External Uses of the Leaves: Although it is mostly the root that has been used as medicine the leaves have been used externally as a poultice on swellings, injuries, burns, insect bites and stings and snake bites.
Active Ingredients and Substances
Ashwagandha contains steroidal compounds such as lactones, withanolides (withaferin A, sitoindoside IX, X) and acyl steryl glycosides.
Also, the plant contains various alkaloids and has a high iron content.
Plant Parts Used
It is mainly the root that is used as herbal medicine.
Standardized extracts and tinctures are made from the dried and pulverized root.
Both the leaves (dried and powdered) and the berries can also be used as medicine, but it is not common.
Therapeutic Dosage and Adminstration
Today, ashwagandha root is available as a supplement in most health food stores. It can be used in a tincture, tea, powder and extract form.
The following dosages have often been recommended in the herbal literature, but the manufacturer’s instructions should always be followed when using commercially made products.
As capsules: 1 to 2 g daily.
Standardized extract: 450 mg twice daily.
Tincture: 30-60 drops three times daily.
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Side Effects and Interactions of Ashwagandha
Ashwagandha does not come with many side effects and it is not regarded as particularly toxic, but if it (especially berries) is consumed in large quantities, it may cause stomach problems.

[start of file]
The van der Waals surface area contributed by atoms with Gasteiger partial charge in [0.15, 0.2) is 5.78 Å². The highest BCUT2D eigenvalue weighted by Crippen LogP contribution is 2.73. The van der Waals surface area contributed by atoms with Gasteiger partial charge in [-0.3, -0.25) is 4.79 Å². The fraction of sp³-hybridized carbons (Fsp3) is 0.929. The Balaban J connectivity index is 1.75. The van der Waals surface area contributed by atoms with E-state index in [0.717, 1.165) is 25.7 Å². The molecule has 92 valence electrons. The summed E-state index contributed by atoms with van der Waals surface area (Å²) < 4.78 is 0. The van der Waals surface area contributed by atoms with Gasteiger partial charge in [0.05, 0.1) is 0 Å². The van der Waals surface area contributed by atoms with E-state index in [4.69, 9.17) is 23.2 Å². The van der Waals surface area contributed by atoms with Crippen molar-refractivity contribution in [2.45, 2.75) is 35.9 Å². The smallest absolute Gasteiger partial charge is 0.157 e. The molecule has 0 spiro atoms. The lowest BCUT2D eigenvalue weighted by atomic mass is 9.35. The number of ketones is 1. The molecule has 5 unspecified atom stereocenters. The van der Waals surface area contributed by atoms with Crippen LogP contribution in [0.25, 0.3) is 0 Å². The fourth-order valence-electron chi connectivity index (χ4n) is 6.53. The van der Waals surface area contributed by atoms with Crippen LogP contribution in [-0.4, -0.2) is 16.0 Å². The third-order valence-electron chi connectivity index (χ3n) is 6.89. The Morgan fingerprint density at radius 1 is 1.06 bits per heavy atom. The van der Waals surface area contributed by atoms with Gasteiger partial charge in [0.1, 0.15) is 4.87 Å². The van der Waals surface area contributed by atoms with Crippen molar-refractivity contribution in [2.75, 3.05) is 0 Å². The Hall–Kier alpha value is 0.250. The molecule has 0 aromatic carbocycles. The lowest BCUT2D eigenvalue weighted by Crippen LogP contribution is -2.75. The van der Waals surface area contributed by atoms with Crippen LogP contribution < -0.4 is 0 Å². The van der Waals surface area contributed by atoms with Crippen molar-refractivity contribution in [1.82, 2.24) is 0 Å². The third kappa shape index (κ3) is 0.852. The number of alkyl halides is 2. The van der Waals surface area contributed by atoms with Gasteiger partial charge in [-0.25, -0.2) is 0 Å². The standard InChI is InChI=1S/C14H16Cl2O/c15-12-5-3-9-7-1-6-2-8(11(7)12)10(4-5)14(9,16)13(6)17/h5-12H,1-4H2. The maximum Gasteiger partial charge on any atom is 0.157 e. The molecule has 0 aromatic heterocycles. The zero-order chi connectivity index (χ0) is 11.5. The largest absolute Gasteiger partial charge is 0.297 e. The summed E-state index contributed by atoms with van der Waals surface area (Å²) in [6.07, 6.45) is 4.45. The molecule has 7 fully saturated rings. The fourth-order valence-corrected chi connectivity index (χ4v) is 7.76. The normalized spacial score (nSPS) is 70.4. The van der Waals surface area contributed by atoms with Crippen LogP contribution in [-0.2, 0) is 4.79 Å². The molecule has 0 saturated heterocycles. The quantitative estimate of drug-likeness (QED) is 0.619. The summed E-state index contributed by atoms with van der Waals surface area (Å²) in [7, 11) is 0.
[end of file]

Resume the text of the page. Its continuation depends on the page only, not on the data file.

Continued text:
It is considered safe when used as a medicinal herb in proper therapeutic doses.
However, it should not be used by people who are taking prescription medication for anxiety or insomnia (barbiturates).
Ashwagandha is not recommended for use during pregnancy and lactation.
Other Common Names
- Winter cherry
- clustered winter-cherry
- Indian ginseng
- withania (Danish)
- Indischer Ginseng (German)
- oroval (Spanish)
Ashwagandha is found growing wild in India, countries surrounding the Mediterranean, and western Asia.
Today, the plant is cultivated for medicinal purposes in many countries with suitable climate, particularly in Australia, East Asia, and Africa.
Ashwagandha is an evergreen shrub-like plant that belongs to the Solanaceae, or the nightshades family. It can grow up to 2 feet in height.
Its leaves are oval and succulent, and the small flowers are green or yellow. After the flowering, the plant produces red berries containing yellow seeds.
The berry is encapsulated in a paper-like cup.
Balch, Phyllis A.: Prescription for Herbal Healing. New York, Avery 2002.
Bown, Deni: The Royal Horticultural Society New Encyclopedia of Herbs & Their Uses. London, Dorling Kindersley 2002.
Chopra, Deepak & David Simon: The Chopra Center Herbal Handbook. New York, Three Rivers Press 2000.
Duke, James A.: The Green Pharmacy. Emmaus, Rodale Press 1997.
Foster, Steven: 101 medicinal herbs. Loveland, Interweave Press 1998.
Hershoff, Asa & Andrea Rotelli: Herbal Remedies. A Quick and Easy Guide to Common Disorders and Their Herbal Treatments. New York, Avery 2001.
Mills, Simon & Kerry Bone: Principles and Practice of Phytotherapy. London, Churchill Livingstone 2000.
Rotblatt, Michael & Irwin Ziment: Evidence-Based Herbal Medicine. Philadelphia, Hanley & Belfus Inc., 2002.
Sturdivant, Lee & Tim Blakley: The Bootstrap Guide to Medicinal Herbs in the Garden, Field & Marketplace. Friday Harbour, San Juan Naturals 1999.